Customer Meter Inaccuracy

Customer meters that inaccurately measure the volumes passing through them can be a major source of apparent loss in drinking water systems. While most North American drinking water utilities meter their customer consumption, a notable number do not. For example, only 56% of all residences in Canada were metered as of 1999, therefore many customers are unmetered and typically pay a flat-rate fee for water service.1 In unmetered water utilities, meter accuracy cannot be evaluated as an apparent loss; although these utilities are behooved to use other methods to quantify the amount of customer consumption and separate it from components of authorized consumption and water losses.

Figure 11.1 gives the American Water Works Association's (AWWA) policy statement on metering and accountability. This publication supports AWWA's recommendation to meter water supplied to distribution systems as well as all customer consumption, therefore this discussion exists in the context of water utilities having fully metered customer populations. Water utilities that do not meter their customers can obtain an approximation of customer consumption by metering and data-logging representative samples of customer accounts and statistically evaluating the results to infer general customer consumption trends.

Customer meters provide valuable information on consumption trends for long-term planning, and data needed to evaluate loss control and conservation programs. Metering also elevates the value of water in the mind of the consumer by linking a price with a volume. With highly capable metering, automatic meter-reading systems, and data-logging technologies now widely available, customer consumption information has become a critical element to better manage water utility operations and the water resources of individual watersheds or regions.

The American Water Works Association (AWWA) recommends that every water utility meter all water taken into its system and all water distributed from its system at its customer's point of service. AWWA also recommends that utilities conduct regular water audits to ensure accountability. Customers reselling utility water - such as apartment complexes, wholesalers, agencies, associations, or businesses - should be guided by principles that encourage accurate metering, consumer protection, and financial equity.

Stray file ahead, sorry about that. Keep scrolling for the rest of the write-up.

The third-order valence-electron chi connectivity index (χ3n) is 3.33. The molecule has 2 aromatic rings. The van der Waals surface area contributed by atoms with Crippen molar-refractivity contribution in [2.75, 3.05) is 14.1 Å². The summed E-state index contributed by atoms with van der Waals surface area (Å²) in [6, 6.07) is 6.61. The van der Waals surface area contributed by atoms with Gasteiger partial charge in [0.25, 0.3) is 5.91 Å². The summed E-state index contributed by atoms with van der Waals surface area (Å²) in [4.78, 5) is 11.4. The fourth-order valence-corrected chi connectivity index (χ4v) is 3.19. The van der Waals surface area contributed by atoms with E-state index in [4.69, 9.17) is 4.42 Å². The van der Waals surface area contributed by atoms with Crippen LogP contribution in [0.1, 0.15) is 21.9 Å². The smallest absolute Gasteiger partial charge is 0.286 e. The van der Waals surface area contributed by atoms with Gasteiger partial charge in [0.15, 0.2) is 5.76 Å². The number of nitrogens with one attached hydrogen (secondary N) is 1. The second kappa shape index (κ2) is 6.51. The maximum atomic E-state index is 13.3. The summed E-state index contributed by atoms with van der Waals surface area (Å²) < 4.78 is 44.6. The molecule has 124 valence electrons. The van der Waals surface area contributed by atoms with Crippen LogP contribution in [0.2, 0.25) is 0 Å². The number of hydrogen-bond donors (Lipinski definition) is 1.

Metering and water auditing provide an effective means of managing water system operations and essential data for system performance studies, facility planning, and the evaluation of conservation measures. Water audits evaluate the effectiveness of metering and meter reading systems, as well as billing, accounting, and loss control programs. Metering consumption of all water services provides a basis for assessing users equitably and encourages the efficient use of water.

An effective metering program relies upon periodic performance testing, repair, and maintenance of all meters. Accurate metering and water auditing ensure an equitable recovery of revenue based on level of service and wise use of available water resources.

Figure 11.1 Policy statement: metering and accountability. (Source: American Water Works Association)

A thorough discussion of customer meters is beyond the scope of this publication. AWWA provides excellent guidance in several manuals that cover all aspects of sound meter management. The M6 publication, Water Meters—Selection, Installation, Testing, and Maintenance, provides comprehensive information on the basics of customer meter management.2 The M22 publication, Sizing Water Service Lines and Meters, provides outstanding guidance on customer demand profiling and sizing criteria, which are critical for meter accuracy.3

A word of caution about data handling: Meter accuracy is only the first step in obtaining customer consumption data. While the meter must provide an accurate measure, the subsequent processes—including meter readings (gathered manually or automatically), data transfer to billing systems, and archival operations—must also be handled accurately, or the actual customer consumption will be distorted, with the data from some customer accounts lost entirely. In many water utilities, it is not uncommon to find accurate meter data transposed erroneously, adjusted improperly, or incorrectly archived. If any part of the data path lacks integrity, it is easy to misinterpret apparent losses solely as meter inaccuracy, with potentially costly consequences if loss control decisions (such as replacing large numbers of accurate meters) are based upon this faulty assumption.

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